I shall be clearly understood that when attired in the uniforms of the United States Military of bygone years, the guardsman or woman understands clearly the symbolic role that he/she has undertaken to deport him or herself at all times in such a manner as to reflect that he/she is cognizant of the responsibility that he has undertaken by the simple act of donning said uniform. His or her actions when so attired will at all times and under all circumstances, be such as to reflect the great honor that is associated with the proudest traditions of the United States Military.
Participation in the Unit Mission/Activities
This is a PARTICIPATORY Regiment, and those “enlisting” in the 49th Iowa will be expected to participate in the activities of the unit to the greatest extent that is possible. If you do not intend to participate in the activities of the Regiment, please do not waste your time or ours by reading further. This Regiment is not for you and you should not give any further consideration to joining.
NO MEMBER of this Regiment will be "carried" on the roster if they do not participate in unit functions and activities.
Non-participation in unit activities will result in the guardsman being dropped from the roster at the end of his/her initial one-year term of service; and, if dropped from the Regimental Roster for non-participation, the guardsman shall not be allowed to re-enlist in the Regiment for a period of five-years from the date that he/she is dropped from the rolls, unless the Regimental Commander gives him or her special dispensation for cause.
Initial "enlistment" in the Regiment shall be for a period of one-year. This period shall be considered to be probationary and if the standards outlined in this document are not met, the enlistee will not be allowed to "re-enlist" in the Regiment.
Subsequent re-enlistments in the Regiment shall be for periods of three-years each.
Rank structure of the unit
Operationally, we will adopt the rank system of Union Army Regimental Color Guards of the period 1863; that being that the unit shall consist entirely of Non-Commissioned Officers of the ranks of Corporal, Sergeant, and Color Sergeants.
The Regiment shall be operationally commanded by an Officer whose rank will be determined by a majority vote of the guardsmen of the Honor Guard. Other Officers in the capacities of Regimental Adjutant and Inspector General may be appointed by the Unit Commander and shall serve at one grade below that of said commander.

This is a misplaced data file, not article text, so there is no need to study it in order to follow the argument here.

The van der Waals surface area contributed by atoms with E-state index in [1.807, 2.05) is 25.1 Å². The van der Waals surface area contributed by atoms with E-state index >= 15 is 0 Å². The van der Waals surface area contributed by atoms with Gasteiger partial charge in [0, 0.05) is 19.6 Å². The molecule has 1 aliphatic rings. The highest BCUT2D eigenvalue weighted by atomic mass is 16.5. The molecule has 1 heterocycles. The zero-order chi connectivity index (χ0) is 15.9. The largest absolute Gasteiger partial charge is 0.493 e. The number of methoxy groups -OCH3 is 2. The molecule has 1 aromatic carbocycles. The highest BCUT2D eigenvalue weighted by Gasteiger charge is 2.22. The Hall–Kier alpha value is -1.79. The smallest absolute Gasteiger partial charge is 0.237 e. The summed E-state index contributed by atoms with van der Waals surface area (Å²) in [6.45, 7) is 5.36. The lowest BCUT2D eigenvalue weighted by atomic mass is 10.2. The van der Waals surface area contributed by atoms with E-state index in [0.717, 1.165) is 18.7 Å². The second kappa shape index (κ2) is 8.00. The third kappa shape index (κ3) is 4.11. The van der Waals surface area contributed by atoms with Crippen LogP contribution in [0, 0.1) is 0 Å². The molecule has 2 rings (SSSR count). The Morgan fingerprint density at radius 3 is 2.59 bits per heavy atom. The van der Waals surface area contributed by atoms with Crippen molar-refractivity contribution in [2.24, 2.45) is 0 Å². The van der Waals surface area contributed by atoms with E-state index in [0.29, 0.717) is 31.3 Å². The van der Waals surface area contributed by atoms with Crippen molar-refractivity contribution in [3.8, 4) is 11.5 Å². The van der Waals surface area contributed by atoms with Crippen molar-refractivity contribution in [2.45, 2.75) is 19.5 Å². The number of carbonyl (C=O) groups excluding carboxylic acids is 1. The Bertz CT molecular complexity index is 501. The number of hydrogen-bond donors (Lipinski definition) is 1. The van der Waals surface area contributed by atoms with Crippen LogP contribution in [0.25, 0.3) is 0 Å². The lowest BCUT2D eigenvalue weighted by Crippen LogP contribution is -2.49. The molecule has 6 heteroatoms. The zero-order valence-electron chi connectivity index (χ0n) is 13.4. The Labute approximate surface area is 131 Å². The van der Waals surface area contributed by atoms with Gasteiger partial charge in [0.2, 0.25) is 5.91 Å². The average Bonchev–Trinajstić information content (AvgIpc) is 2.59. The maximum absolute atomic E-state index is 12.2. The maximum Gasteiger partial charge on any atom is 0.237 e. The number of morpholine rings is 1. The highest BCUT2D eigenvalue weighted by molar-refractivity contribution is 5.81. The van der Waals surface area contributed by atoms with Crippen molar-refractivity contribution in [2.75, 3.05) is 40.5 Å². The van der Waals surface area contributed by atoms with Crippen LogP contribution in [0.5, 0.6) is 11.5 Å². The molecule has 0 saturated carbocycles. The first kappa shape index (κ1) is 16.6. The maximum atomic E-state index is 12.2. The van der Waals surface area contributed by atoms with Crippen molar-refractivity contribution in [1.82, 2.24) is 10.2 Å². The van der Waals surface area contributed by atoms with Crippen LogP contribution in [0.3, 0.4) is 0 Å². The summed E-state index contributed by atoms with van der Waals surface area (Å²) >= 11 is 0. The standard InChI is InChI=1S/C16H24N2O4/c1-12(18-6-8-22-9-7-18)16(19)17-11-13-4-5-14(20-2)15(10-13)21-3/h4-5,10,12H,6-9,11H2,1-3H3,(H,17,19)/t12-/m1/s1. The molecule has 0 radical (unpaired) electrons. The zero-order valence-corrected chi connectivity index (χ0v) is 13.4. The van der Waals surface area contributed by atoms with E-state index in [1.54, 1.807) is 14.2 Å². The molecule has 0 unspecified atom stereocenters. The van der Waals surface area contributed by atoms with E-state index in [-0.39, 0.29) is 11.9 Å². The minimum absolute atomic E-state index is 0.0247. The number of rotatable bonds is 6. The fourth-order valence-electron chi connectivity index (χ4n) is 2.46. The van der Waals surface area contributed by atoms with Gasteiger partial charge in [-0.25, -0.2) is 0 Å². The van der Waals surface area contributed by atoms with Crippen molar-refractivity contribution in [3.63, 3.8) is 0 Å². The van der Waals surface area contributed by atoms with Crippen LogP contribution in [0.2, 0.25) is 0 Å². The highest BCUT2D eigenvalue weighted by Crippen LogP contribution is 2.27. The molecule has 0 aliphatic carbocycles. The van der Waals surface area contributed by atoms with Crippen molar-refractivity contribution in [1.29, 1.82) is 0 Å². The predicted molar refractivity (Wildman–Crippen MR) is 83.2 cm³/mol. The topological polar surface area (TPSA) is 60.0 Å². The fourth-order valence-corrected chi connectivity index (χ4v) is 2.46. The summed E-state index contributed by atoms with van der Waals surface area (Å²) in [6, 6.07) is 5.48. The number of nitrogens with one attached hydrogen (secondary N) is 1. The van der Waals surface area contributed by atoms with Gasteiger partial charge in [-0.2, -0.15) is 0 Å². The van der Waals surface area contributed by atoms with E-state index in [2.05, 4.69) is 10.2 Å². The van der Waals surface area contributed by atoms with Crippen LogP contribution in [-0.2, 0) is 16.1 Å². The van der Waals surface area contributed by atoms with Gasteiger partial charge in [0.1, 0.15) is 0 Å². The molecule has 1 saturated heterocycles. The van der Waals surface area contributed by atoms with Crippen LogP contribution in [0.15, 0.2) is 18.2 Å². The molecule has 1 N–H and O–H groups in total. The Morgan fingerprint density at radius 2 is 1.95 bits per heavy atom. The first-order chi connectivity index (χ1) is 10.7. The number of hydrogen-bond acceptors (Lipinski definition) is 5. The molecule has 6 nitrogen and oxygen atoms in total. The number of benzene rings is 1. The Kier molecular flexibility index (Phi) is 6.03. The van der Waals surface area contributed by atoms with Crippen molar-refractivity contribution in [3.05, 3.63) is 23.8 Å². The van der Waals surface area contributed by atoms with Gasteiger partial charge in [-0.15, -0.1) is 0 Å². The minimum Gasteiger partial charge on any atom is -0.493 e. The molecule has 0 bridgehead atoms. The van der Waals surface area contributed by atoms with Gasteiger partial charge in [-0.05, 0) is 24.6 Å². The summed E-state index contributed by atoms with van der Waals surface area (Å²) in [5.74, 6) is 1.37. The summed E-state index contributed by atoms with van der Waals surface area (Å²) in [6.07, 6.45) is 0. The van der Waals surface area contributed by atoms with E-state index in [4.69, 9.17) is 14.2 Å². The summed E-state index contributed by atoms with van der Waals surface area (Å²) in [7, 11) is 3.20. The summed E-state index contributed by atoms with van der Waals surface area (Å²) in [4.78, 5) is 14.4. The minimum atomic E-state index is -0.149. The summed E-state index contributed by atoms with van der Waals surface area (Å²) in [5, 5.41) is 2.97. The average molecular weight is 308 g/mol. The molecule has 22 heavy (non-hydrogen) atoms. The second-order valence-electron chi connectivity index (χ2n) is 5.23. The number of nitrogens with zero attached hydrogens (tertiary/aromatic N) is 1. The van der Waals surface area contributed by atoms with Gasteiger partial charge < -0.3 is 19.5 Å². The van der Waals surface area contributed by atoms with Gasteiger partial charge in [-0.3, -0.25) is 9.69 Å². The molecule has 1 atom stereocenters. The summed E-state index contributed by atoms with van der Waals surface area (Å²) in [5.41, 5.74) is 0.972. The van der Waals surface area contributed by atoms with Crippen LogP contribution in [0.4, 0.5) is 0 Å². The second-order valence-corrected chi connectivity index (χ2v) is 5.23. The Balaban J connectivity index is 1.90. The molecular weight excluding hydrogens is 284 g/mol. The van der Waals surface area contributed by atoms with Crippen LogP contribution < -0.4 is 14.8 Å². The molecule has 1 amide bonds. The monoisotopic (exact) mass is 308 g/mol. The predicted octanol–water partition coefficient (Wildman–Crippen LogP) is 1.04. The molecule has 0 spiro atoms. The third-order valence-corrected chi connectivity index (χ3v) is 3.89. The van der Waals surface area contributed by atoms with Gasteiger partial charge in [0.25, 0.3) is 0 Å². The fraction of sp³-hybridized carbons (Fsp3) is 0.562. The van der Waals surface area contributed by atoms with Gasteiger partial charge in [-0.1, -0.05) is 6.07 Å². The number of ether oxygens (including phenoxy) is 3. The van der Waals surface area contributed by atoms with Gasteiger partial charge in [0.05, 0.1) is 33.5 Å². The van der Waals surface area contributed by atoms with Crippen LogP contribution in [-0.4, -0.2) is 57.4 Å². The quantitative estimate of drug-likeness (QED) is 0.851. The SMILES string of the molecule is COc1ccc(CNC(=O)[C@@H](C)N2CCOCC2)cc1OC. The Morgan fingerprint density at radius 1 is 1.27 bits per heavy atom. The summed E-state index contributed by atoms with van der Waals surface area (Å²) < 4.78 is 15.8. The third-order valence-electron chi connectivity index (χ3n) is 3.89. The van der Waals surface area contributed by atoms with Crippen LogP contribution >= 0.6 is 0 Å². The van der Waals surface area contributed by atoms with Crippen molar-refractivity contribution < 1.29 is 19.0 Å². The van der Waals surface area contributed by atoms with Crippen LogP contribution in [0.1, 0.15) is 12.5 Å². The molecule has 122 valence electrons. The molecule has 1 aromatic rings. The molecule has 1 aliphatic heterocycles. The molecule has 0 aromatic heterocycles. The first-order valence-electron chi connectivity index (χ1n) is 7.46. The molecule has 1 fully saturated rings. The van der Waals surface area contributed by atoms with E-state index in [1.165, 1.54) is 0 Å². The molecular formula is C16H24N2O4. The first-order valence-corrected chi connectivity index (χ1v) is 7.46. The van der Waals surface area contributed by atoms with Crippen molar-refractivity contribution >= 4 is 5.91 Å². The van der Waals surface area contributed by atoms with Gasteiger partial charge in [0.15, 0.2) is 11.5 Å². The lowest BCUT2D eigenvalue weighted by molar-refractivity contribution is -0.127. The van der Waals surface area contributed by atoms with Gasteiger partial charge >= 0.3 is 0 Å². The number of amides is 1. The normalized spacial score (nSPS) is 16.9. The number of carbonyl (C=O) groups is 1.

When in the field, the serving First Sergeant shall assume direct command of the unit Color Sergeants, Drill Sergeants and Corporals and shall report directly to the Unit Commander.
ALL enlistees in this Regiment shall enter the operational unit with the rank of Corporal. Promotions within the ranks shall then be made by merit, and shall be governed by the maintenance of the appropriate ratios of ranks within the regiment (i.e.; we must have Corporals to serve as Men at Arms to protect the Color Sergeants who bear colors. These Corporals shall report directly to their assigned Drill Sergeants).
Standards of Dress and Equipage
All guardsmen shall be issued an identity tag upon entering the unit and shall be expected to wear that device at all regimentally sanctioned events.
As previously stated, all members of The Governor’s Own Iowa Rifles will be expected to provide their own uniforms.
These uniforms shall be, at all times, and for functions, CLEAN, serviceable, and in good repair. The uniform shall meet the guidelines for military dress for units of the Regular United States Army extant between 1861 and 1865; and shall be maintained to the levels set within the pertinent regulations. In short, if it is capable of bearing a shine; it will shine! Boots and leathers will be blacked and buffed to sheen. Brass emblems, buttons, and rifle parts will be shined at all times that the uniform is worn in public. This requirement is consistent with regulations extant in the Union Army during the period of the Civil War (1861-1865) and shall be strictly adhered to by this unit at all times.
Remember that we are wearing a facsimile of the uniform of the United States Military forces of a bygone era and we should always look as though we are cognizant of that fact.
We are the living embodiment of our ancestors who served this nation through the many of the most difficult times in its history We owe it to them and to our heritage to stand tall and look good in the public eye.
The meaning of that word is “everybody looks alike”; and not just “similar”. Alike, in the context of the Honor Guard means “AS CLOSE TO CLONED AS WE CAN GET”. So…bearing that thought in mind:
THE UNIFORM FOR COLOR SQUADS SHALL BE:
For purposes of economy of verbiage, the term “he” shall apply to the role of personnel of either gender.
1. ARMY: Frock Coats trimmed in Infantry blue (because Iowa contributed more infantrymen than any other branch) shall be the standard uniform coat. Standard military “issue “eagle buttons on the frock coat shall be replaced with 10k gold buttons bearing the Great Seal of the State of Iowa (Issued to you). Infantry blue rank insignia and service bars shall be worn appropriately affixed to the sleeves. The IMHS Eagle emblem shall be present on each collar of the frock coat and will be highly shined. The eagle devices shall be placed in the center of each collar (top to bottom) and shall be inset from the collar piping exactly 1 inch (to the attaching post). IMHS collar eagle emblems will be issued to each Guardsman. Guardsmen who are designated to be “Color Sergeants” will wear as their insignia of rank the standard Infantry chevrons with crossed flags on halberds, as described in Casey’s Manual for Regimental Color Guards 1863 (Issued).
The First and Second Corporals of the Regiment shall be in charge of the drilling of all Corporals inferior to them in rank and shall ensure that all Corporals are at least basically familiar with their rifles, and the use thereof in ceremonies. Upon satisfactory completion of a course of instruction by the First and/or Second Corporals and, with demonstrated proficiency in the use of their arms, Corporals of the Regiment shall be authorized to place the “Crossed Flags” (issued) device onto their sleeves immediately above and centered upon their chevrons. Drill Sergeants shall have operational control over their assigned Corporals, and shall assist the First Corporal in the training of their subordinate Corporals of the Color Guard.